Nov 12, 1941

Dear Folks

I received your letter today just before drill so didn’t get to read it until this evening.  Sure am glad that it isn’t raining all the time now.  It cleared off here today & the sun shone for the first time in a week.

No, I haven’t had any more boils except the one on my arm which had started when I left.  It went ahead & developed & is ok now with no signs of any more.  I do have some pimples but I’ll be careful of them.  Too bad about Ola, hope she gets along ok.  Is Mabel Bruton still working at St. Marys?  No, I haven’t been out on the ‘big water’ yet.  In fact, I haven’t even seen the lake.  Of course, since I haven’t seen the lake, I haven’t been on a ship, either.  We sleep in barracks, not ships.  The barracks are built in this shape.

Sketch of barracks floor plan.
Sketch of barracks floor plan.

The ends are where we sleep, sixty on each floor & each end.  The toilets, work rooms, showers, clothes dryer & clothes wash room are in the center.

We will have our pictures taken Friday but I think that I will wear my hat.  It doesn’t look so good but it is better than the haircut.  I watched the clock when the barber cut my hair.  It took him one minute & twenty seconds.  He was a little slow on me.  We don’t think anything about our hair but sure notice the shaggy locks of the new recruits.

Lester F. Harris. (He didn’t wear his hat.)

How much did it cost to get my suitcase?  We weren’t allowed to pay for it here.  I don’t remember what Ernest had except a bottle of hair oil.  Did you get my film from his suitcase?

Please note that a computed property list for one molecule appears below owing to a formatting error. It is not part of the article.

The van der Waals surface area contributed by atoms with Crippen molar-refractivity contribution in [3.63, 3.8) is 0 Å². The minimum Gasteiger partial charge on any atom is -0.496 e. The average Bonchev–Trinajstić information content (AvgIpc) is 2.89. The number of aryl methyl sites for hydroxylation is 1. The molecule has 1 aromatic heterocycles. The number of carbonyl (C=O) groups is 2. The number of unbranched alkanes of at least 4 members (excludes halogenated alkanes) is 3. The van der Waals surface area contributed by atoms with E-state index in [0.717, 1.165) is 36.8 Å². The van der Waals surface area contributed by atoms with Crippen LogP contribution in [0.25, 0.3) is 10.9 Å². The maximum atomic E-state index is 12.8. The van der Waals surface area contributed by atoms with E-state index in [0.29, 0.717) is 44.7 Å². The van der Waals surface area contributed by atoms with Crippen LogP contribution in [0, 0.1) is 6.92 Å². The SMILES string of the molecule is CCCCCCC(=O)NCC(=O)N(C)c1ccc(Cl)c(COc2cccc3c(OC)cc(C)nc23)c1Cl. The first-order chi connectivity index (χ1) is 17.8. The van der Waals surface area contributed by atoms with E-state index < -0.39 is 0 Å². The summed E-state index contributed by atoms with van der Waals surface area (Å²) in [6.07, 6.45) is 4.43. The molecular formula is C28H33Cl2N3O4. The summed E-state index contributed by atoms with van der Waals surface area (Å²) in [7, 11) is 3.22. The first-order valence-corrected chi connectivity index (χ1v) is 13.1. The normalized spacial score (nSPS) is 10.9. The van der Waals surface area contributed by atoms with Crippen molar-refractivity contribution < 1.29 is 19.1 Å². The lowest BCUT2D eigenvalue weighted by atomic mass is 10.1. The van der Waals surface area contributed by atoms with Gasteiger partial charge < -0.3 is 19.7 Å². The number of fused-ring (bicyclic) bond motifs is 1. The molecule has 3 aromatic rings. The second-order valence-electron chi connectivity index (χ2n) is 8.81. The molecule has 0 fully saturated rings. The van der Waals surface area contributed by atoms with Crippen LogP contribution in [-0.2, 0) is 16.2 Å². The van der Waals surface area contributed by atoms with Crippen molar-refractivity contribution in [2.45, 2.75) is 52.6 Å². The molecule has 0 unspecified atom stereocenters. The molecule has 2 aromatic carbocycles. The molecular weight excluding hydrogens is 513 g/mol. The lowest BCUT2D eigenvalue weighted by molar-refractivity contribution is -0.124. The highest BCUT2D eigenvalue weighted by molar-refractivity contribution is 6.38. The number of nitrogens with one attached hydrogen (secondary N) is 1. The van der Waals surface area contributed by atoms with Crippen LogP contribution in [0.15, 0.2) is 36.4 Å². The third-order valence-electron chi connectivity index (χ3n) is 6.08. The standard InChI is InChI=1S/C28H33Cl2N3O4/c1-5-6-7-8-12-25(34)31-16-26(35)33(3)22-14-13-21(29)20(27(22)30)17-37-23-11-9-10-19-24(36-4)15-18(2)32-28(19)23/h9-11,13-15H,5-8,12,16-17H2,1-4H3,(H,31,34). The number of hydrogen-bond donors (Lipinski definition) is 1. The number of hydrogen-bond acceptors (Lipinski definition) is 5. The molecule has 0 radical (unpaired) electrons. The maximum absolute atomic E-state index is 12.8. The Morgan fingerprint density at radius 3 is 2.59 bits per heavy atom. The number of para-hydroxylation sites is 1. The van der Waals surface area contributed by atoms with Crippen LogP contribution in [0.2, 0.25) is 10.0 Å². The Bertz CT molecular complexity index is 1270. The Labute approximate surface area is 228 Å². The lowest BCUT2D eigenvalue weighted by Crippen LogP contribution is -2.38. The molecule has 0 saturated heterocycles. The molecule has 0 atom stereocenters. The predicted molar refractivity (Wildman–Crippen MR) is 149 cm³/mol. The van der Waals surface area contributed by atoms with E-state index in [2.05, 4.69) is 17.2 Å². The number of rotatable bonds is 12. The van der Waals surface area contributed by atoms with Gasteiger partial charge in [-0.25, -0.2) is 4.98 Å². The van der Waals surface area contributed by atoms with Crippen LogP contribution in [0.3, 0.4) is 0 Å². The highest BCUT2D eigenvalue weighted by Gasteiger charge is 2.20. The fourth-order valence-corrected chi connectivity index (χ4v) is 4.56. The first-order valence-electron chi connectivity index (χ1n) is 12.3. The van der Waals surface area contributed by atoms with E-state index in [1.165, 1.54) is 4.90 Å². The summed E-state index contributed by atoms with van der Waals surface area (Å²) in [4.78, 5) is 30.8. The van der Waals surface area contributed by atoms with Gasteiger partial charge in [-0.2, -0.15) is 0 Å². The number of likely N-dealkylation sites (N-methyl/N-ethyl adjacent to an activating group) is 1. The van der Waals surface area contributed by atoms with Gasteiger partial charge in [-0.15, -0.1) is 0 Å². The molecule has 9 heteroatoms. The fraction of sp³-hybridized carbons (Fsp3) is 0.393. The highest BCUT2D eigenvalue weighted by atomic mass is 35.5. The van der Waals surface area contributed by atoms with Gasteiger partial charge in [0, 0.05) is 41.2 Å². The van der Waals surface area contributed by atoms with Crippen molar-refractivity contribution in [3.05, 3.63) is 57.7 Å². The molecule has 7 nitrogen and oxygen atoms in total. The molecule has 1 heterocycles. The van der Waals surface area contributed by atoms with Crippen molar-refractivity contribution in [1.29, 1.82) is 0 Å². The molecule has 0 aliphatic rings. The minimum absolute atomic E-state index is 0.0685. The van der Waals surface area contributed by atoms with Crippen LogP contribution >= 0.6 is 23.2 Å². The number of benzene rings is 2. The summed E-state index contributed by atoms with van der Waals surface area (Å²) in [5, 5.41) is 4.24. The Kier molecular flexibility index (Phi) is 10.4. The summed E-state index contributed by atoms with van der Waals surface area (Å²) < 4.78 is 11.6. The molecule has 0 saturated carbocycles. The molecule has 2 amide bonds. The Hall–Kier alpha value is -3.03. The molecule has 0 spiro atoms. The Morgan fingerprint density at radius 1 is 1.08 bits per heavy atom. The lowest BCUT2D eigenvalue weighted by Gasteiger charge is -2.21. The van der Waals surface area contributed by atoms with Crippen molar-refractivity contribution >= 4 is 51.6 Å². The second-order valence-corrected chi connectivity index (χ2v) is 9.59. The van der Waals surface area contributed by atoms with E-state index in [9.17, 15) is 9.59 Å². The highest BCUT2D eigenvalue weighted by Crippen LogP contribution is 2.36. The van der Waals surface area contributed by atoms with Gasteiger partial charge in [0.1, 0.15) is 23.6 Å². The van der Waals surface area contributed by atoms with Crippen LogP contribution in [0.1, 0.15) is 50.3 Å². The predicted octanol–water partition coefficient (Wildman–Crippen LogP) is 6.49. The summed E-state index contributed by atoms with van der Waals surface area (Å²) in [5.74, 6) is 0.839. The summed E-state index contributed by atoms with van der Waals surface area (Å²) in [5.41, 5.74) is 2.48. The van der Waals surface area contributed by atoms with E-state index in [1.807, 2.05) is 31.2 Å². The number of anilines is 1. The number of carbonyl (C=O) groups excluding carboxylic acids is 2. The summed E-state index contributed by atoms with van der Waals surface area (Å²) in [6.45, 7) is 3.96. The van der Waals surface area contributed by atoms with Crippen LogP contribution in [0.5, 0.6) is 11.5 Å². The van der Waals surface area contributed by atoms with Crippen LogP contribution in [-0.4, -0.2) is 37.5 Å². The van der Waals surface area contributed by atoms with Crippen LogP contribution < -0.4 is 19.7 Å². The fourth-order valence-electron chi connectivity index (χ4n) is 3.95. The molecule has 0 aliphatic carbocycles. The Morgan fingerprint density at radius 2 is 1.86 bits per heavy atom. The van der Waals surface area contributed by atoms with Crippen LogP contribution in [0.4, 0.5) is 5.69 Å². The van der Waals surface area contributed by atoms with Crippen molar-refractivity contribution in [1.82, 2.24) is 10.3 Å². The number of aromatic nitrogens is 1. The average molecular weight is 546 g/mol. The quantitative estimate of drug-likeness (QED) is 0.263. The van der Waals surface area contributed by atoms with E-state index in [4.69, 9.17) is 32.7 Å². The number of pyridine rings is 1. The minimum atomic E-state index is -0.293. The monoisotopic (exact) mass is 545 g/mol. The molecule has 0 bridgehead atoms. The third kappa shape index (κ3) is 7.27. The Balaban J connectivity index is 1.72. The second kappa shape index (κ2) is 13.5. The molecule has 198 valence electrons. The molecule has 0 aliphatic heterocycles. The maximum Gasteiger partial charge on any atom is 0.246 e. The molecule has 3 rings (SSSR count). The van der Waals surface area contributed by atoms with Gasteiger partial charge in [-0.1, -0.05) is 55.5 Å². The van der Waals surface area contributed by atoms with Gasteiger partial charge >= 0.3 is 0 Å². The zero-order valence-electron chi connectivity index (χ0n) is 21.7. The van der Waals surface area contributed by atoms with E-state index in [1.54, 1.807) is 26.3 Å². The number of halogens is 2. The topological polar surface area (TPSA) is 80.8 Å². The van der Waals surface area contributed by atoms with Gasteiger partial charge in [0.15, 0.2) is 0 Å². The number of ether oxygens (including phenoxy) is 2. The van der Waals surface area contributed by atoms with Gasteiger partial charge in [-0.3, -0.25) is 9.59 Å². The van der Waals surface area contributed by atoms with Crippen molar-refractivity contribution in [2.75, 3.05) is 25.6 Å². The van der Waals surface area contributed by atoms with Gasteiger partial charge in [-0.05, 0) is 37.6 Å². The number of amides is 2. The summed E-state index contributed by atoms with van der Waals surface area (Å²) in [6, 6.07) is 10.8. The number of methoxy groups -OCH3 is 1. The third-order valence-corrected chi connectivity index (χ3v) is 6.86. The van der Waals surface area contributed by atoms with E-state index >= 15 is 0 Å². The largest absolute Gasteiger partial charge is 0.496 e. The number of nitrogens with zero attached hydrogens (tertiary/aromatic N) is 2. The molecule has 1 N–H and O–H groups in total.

What’s the matter, can’t Junior get along without his mama?  I had heard that Wirsigs were going out there.  You don’t need to send me any papers unless I get settled for awhile & that won’t be until after I come home.  Josephine has been sending me a few clippings & you might do the same if you want to.

We took a bunch of tests this morning which will help to decide our entrance into trade schools.  I think that I made it OK.  Sure hope so.  If I didn’t, there will be a lot of the others that didn’t pass either.

Yes, I do like it better all the time.  When we first came in we were the target of a good many jokes & remarks.  The tables are turned now & we are the ones that shout, “rookie.”

Well, Aunt Mabel did have to answer Uncle Loren’s letter after all.  I’m sorry if she felt left out.  I didn’t mean it to be that way.  I wrote to Aunt Nelia the other day so she knows that I am ok.  Is granddad ok?  I’ll try to get him a letter some time.  I have written about fifteen letters so I should have some coming in along.

The boys are sure busy tonight, rolling clothes.  We will have a bag inspection tomorrow & most of them haven’t kept their clothes rolled.  I just have one jumper to roll so that won’t take long.  I had a good bag the other day.  Hope I get by tomorrow ok.

I guess that we will probably get off from here Dec. 12 & so will have to be back here Dec. 23.  Pretty close isn’t it.  That isn’t certain yet but that is the schedule now.  If I could get some new recruits I could get an extension on my leave at the rate of one day for each of first three recruits, two days for the fourth & three days for the fifth.  If you hear of anyone who wants to join, let me know who they are.

We’ve sure been having good eats lately.  Tonight we had chili minus the broth, rice, apple & cabbage salad, butter, two slices of bread, a cookie & cocoa.  Usually we have coffee.  I haven’t tried to drink it yet.  For dinner we had boiled meat of some kind, sweet potatoes, gravy, carrot & raisin salad & cake.  The carrot salad was made of shredded carrots, raisins & cream, I think.  It sure was good.  We have ice cream two or three times a week.  If you want to send me anything, make it candy.  You don’t need to send anything as we have enough to eat & can buy candy at the canteen if we want to.  We aren’t allowed to have much except what they furnish us.  I’ll have to get busy now.  I’m always glad to hear from you.  Hope all is ok with you.  Everything is fine here.